Sarah Parsons Moorhead (fl. 1741-1742) writes "LINES... DEDICATED TO THE REV. MR. GEORGE TENNENT." Moorhead's poem sharply criticizes the Great Awakening evangelical clergyman: "O dear sacred TENNENT, pray beware. / Lest too much Terror, prove to some a Snare." She believed that the religious revivalism of the period had become an emotional "Drunkard's song." She lived in Boston during the 1740s.


1745

Thomas Cadwalader (1708-1779) publishes America’s first medical pamphlet describing the treatment of lead poisoning caused by drinking rum distilled in lead pipes.

Men and women make Whist a popular card game.

The first carillon in America is installed in the belfry of Christ Church, Boston.

Cadwallader Colden writes Explication of the First Causes of Action in Matter, and, of the Causes of Gravitation. In this scientific critique, Colden takes on Newtonian physics by claiming to have discovered the cause of gravity. Colden's contemporaries are baffled by his logic and subsequent scholars have dismissed his ideas. Plantae Coldenghamiae, a treatise on medicine, moral philosophy, and natural science, would follow it in 1749.

1746

Benjamin Franklin (1705-1790) explains weather patterns, pressure systems, and water spouts. He begins his experiments with electricity.

The College of New Jersey is founded; it becomes Princeton University in 1896.

Samuel Johnson (1709-1784) contracts for "A Dictionary of the English Language."

Lucy Terry (c. 1730-1821) writes "BARS FIGHT, AUGUST 28, 1746." Lucy Terry Prince was among the residents of Deerfield, Massachusetts, traumatized by an Abenaki raid on the village. Lucy, a slave, described the horrific event in "The Bars Fight," the earliest known poem by a black writer in North America. The work is also the most accurate account of what happened that day. Five colonists died, one was badly wounded, and another was taken captive.

1747

The first legal society, the New York Bar Association, is founded in New York City.

A measles epidemic sweeps through Connecticut, New York, Pennsylvania, and South Carolina.

In England, Samuel Johnson (1709-1784) publishes “A Plan of a Dictionary of the English Language.”

A new wave of Highlanders begins arriving in North Carolina after the failed revolt in Scotland in 1746. Forced from their Scottish homelands, these immigrants settle mainly in the Cape Fear Valley.

The Ohio Company is formed to extend colonial settlements of Virginia westward; rivalry for the West, especially for the upper Ohio Valley, increases between France and Great Britain.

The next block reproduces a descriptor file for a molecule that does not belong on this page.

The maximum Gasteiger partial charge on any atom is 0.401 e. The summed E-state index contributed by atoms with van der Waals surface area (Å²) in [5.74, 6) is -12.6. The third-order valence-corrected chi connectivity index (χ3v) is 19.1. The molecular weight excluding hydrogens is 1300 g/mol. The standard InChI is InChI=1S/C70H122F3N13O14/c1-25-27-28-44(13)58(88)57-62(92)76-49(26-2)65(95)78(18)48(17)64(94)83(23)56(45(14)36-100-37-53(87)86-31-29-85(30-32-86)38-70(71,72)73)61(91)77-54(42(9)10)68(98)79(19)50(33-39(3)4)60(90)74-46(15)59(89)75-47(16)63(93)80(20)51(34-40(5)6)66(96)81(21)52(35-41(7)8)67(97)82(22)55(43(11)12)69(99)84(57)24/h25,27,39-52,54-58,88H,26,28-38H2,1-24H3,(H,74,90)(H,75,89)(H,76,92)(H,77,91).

1748

A circulating library opens in Charleston, South Carolina.

Martha Wayles (1748-1782), wife of Thomas Jefferson (1743-1826), is born on October 30 in Charles City County, Virginia.

Lucy Terry's (c. 1730-1821) "Bars Fight" is published.


Georgia becomes a Crown Colony and Trustees of Georgia colony revoke their prohibition on slavery in the colony, marking a legal recognition of slavery there.

Benjamin Franklin (1706-1790) invents the lightning rod, installing one on his Philadelphia house.

The Philadelphia Academy is founded; it becomes the University of Pennsylvania in 1791.

The Ohio Company makes its first settlement around the forks of the Ohio River.

James Davis installs North Carolina’s first printing press in New Bern. His first publications are government documents.

Black slavery is legalized in Georgia.

First American repertory acting company established in Philadelphia; it opens with Thomas Keane in Richard III.

1749

Jewish Congregation Beth Elohim (The House of God) is founded in Charleston, South Carolina.

Georgia repeals its prohibition and permits the importation of black slaves.

See Burt, Daniel S., editor. THE CHRONOLOGY OF AMERICAN LITERATURE: AMERICA'S LITERARY ACHIEVEMENTS FROM THE COLONIAL ERA TO MODERN TIMES. Houghton Mifflin Internet.
HISTORY MATTERS. American Social History Project / Center for Media and Learning (Graduate Center, CUNY) and the Center for History and New Media (George Mason University). Internet. http://historymatters.gmu.edu